After graduating from college with a bachelor's degree, students have many options as to what they can do thereafter. Some students may decide to go directly into the workforce and gain experience with their undergraduate degree. Others may decide to stay in school longer and pursue an even higher level of education in order to earn their graduate degree. Some students may decide to do both and work for a while in between earning their bachelor's degree and going back to school to earn their graduate degree.

Whatever you decide to do is your choice, but it's important to understand why a graduate degree can be beneficial to your future.

Tip

The graduate degree definition is any type of degree that you earn after your bachelor's degree through a graduate program.

What's a Graduate Program?

A graduate program is any higher-education program that you can pursue after earning your bachelor's degree. Through a graduate program, students can earn a master's degree or similar degrees in law, medicine or academia, such as a J.D., M.D., D.D.S or Ph.D.

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Most students who pursue a graduate degree go this route because they want to move up in their field and stand out from the competition, or they want to continue their learning just for the sake of it. Sometimes, students decide to pursue a graduate degree for both of these reasons.

What Is Graduate School?

Graduate school is a school you can attend in order to earn your graduate degree. Most four-year colleges that are popular choices for undergraduate students also offer graduate programs.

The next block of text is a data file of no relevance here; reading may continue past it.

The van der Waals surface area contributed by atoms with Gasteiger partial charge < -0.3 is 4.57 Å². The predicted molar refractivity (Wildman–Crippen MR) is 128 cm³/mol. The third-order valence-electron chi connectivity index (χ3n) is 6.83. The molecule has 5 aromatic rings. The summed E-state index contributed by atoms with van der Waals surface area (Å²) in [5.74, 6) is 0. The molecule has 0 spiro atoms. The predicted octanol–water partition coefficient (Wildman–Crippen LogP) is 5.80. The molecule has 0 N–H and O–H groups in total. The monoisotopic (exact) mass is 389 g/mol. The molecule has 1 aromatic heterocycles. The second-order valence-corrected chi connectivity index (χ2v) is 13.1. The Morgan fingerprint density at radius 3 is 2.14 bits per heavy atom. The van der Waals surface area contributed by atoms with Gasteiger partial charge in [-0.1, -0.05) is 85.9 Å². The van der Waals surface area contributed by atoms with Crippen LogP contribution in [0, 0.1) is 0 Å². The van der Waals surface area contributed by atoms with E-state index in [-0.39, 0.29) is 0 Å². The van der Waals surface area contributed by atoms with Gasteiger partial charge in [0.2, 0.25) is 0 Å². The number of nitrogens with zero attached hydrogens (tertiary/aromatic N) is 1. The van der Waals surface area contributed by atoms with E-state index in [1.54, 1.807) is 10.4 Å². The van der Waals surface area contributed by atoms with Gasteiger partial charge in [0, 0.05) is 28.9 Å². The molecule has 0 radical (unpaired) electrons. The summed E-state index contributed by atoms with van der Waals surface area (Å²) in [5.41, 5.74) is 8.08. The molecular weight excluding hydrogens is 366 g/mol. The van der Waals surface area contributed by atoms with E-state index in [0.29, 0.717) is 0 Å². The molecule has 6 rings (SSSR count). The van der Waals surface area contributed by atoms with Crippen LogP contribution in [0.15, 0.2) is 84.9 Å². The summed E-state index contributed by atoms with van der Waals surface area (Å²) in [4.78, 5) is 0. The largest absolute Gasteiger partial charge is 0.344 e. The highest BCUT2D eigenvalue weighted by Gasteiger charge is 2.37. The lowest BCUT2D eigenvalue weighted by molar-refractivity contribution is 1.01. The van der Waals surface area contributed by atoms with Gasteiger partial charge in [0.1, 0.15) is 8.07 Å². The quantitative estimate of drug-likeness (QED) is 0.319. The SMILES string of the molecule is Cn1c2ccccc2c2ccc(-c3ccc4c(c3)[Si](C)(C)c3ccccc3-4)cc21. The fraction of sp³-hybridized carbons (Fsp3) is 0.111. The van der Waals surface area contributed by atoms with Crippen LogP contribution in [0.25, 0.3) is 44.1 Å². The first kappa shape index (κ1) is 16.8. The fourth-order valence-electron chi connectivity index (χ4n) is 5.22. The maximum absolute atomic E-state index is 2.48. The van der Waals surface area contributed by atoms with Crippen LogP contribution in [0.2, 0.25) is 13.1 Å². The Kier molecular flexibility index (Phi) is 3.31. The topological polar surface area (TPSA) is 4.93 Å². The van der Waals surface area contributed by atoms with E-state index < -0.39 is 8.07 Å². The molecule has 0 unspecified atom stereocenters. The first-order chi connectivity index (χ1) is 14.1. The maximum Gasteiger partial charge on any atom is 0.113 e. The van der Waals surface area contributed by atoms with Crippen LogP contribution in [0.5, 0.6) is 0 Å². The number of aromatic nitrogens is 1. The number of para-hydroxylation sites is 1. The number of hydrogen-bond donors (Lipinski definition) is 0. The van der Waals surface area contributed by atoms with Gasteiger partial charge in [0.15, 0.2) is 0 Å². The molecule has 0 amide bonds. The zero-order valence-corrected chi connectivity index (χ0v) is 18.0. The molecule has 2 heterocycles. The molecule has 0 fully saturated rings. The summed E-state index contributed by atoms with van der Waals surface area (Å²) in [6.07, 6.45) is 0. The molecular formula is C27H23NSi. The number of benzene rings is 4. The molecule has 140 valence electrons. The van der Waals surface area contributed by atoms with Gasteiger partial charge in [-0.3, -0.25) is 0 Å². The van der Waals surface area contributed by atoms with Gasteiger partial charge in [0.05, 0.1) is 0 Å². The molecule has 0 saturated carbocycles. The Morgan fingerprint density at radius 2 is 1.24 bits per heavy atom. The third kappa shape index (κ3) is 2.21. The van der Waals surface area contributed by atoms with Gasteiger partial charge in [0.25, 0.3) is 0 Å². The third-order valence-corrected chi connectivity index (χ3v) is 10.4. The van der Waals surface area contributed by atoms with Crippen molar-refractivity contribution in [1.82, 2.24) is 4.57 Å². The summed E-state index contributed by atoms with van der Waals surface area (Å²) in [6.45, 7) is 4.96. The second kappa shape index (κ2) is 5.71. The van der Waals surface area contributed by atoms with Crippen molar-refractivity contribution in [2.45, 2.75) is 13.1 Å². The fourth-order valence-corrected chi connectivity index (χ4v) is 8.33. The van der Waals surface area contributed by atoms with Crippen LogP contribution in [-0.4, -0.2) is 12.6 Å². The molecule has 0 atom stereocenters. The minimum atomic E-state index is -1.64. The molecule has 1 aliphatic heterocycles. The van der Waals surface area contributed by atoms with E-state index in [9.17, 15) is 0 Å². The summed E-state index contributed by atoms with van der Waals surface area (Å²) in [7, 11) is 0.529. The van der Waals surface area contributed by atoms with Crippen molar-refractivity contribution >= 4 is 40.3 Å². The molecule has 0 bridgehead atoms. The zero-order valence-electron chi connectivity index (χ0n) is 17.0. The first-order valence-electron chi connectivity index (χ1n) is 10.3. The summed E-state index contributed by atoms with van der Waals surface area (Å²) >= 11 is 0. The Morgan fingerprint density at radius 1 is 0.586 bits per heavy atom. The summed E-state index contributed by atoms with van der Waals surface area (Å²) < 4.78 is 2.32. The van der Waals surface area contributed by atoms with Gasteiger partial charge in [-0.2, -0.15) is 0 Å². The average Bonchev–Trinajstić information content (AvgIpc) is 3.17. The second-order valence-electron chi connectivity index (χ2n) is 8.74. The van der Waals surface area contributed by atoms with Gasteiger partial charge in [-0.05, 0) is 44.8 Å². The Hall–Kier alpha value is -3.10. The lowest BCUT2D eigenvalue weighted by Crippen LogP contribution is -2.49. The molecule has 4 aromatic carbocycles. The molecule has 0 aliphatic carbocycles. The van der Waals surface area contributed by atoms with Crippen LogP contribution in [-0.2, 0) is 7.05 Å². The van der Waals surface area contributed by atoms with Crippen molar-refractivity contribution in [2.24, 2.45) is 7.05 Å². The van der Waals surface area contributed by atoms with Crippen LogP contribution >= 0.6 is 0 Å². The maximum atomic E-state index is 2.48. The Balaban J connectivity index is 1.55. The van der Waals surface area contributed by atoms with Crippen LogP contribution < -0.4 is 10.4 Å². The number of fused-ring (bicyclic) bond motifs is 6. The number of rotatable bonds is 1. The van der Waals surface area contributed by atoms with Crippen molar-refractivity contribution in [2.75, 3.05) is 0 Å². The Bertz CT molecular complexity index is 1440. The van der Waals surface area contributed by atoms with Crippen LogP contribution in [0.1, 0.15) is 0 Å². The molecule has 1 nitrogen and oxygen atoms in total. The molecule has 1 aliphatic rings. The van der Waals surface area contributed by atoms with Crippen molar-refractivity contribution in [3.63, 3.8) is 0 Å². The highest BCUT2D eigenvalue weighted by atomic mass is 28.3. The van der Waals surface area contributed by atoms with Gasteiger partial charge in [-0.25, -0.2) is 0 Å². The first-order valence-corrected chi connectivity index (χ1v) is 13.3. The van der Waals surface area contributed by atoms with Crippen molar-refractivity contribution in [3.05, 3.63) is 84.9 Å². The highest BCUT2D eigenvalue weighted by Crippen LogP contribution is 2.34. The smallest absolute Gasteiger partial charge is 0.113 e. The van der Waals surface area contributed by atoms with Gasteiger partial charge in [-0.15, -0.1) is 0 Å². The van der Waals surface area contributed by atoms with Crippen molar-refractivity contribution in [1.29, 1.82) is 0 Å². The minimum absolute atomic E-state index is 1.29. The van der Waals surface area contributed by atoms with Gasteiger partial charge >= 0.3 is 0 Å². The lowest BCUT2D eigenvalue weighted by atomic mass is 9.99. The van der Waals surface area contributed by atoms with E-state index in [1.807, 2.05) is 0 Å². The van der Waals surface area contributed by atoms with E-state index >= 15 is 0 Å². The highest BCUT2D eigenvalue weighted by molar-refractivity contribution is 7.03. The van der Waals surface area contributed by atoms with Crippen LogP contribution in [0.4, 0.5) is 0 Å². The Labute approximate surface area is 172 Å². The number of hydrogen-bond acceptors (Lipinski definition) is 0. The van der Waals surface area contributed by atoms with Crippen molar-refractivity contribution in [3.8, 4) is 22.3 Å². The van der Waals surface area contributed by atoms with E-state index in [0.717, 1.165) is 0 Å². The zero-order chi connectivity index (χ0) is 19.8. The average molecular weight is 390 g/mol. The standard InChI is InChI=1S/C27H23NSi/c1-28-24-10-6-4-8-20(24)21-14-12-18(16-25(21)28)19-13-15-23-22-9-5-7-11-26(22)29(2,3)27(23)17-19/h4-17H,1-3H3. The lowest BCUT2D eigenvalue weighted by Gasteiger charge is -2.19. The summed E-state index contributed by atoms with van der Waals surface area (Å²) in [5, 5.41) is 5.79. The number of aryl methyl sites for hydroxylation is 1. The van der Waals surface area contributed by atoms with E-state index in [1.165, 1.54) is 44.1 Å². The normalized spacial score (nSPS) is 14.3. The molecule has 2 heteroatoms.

Therefore, many students may decide to stick around their alma mater after graduating with their bachelor's and continue straight on to a graduate program. Other students may decide to apply to graduate school at another college that has their specific program. Some may decide to go to graduate school online.

The Difference Between Undergraduate and Graduate School

There are many differences between undergraduate and graduate school. Undergraduate school, while certainly more difficult than high school, tends to have much easier classes than those at the graduate level.

While undergraduate school is an opportunity for students to try out different classes, see what they like and perhaps switch majors from time to time, graduate school is a lot more structured in the sense that students already know what they want. Undergraduate students may also use their college program as a chance to socialize and have fun, while graduate students tend to be a lot more serious.

What's a Graduate Degree?

A graduate degree is any type of degree that you earn post-bachelor's degree through a graduate program. It's what you earn when you complete graduate school, and this can be different for each student.

For instance, some students may go to graduate school just to earn a master's degree, and at that point, they may stop attending graduate school altogether. Others may first pursue a master's and then go on to earn their Ph.D., which is also a graduate degree. There are many types of graduate degrees you can earn after undergraduate school depending on what you study and how long you plan on attending school.

Examples of Graduate Degrees

Some of the many different types of graduate degrees a person can pursue after earning a bachelor's degree include:

  • M.A.
  • M.S.
  • M.F.A.
  • MBA
  • Ph.D.
  • J.D. 
  • M.D.
  • D.D.S.

Requirements to Apply for Graduate School

The requirements that you need in order to get into graduate school depend on the program and the school and are therefore not the same from one graduate school to the next. However, the one requirement that all graduate programs require at the absolute minimum is a bachelor's degree from an accredited four-year college.

After that, there are further requirements. Certain graduate programs may want to see that what you studied in your undergraduate program can translate well to your graduate program. For example, while it's not always necessary, students applying to medical school in hope of earning their M.D. may be required to have taken some classes in the sciences while they were in undergraduate school.